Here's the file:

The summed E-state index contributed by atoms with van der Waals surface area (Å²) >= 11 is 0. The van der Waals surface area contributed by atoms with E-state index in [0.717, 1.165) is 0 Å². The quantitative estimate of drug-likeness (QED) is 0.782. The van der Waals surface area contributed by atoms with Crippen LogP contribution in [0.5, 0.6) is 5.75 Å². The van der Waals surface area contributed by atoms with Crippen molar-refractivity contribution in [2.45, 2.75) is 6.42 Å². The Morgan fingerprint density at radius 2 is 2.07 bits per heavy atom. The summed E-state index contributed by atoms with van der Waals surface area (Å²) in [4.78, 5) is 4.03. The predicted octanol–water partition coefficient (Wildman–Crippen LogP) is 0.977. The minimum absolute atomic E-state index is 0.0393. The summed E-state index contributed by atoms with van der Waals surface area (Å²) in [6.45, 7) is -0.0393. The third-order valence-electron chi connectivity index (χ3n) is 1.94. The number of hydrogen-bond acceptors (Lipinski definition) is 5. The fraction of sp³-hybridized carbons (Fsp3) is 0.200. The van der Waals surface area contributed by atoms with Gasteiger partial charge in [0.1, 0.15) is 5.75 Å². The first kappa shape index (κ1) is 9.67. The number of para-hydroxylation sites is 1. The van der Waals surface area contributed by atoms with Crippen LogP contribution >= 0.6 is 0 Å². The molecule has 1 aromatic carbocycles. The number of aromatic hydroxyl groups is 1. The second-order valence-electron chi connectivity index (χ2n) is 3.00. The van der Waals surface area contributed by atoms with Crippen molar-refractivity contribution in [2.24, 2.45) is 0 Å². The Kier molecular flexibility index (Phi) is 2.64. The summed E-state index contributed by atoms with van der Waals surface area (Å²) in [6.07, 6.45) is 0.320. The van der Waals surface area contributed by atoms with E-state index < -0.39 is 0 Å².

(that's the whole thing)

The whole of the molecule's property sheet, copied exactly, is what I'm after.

The summed E-state index contributed by atoms with van der Waals surface area (Å²) >= 11 is 0. The van der Waals surface area contributed by atoms with E-state index in [0.717, 1.165) is 0 Å². The quantitative estimate of drug-likeness (QED) is 0.782. The van der Waals surface area contributed by atoms with Crippen LogP contribution in [0.5, 0.6) is 5.75 Å². The van der Waals surface area contributed by atoms with Crippen molar-refractivity contribution in [2.45, 2.75) is 6.42 Å². The Morgan fingerprint density at radius 2 is 2.07 bits per heavy atom. The summed E-state index contributed by atoms with van der Waals surface area (Å²) in [4.78, 5) is 4.03. The predicted octanol–water partition coefficient (Wildman–Crippen LogP) is 0.977. The minimum absolute atomic E-state index is 0.0393. The summed E-state index contributed by atoms with van der Waals surface area (Å²) in [6.45, 7) is -0.0393. The third-order valence-electron chi connectivity index (χ3n) is 1.94. The number of hydrogen-bond acceptors (Lipinski definition) is 5. The fraction of sp³-hybridized carbons (Fsp3) is 0.200. The van der Waals surface area contributed by atoms with Gasteiger partial charge in [0.1, 0.15) is 5.75 Å². The first kappa shape index (κ1) is 9.67. The number of para-hydroxylation sites is 1. The van der Waals surface area contributed by atoms with Crippen LogP contribution >= 0.6 is 0 Å². The molecule has 1 aromatic carbocycles. The number of aromatic hydroxyl groups is 1. The second-order valence-electron chi connectivity index (χ2n) is 3.00. The van der Waals surface area contributed by atoms with Crippen molar-refractivity contribution in [2.24, 2.45) is 0 Å². The Kier molecular flexibility index (Phi) is 2.64. The summed E-state index contributed by atoms with van der Waals surface area (Å²) in [6.07, 6.45) is 0.320. The van der Waals surface area contributed by atoms with E-state index < -0.39 is 0 Å².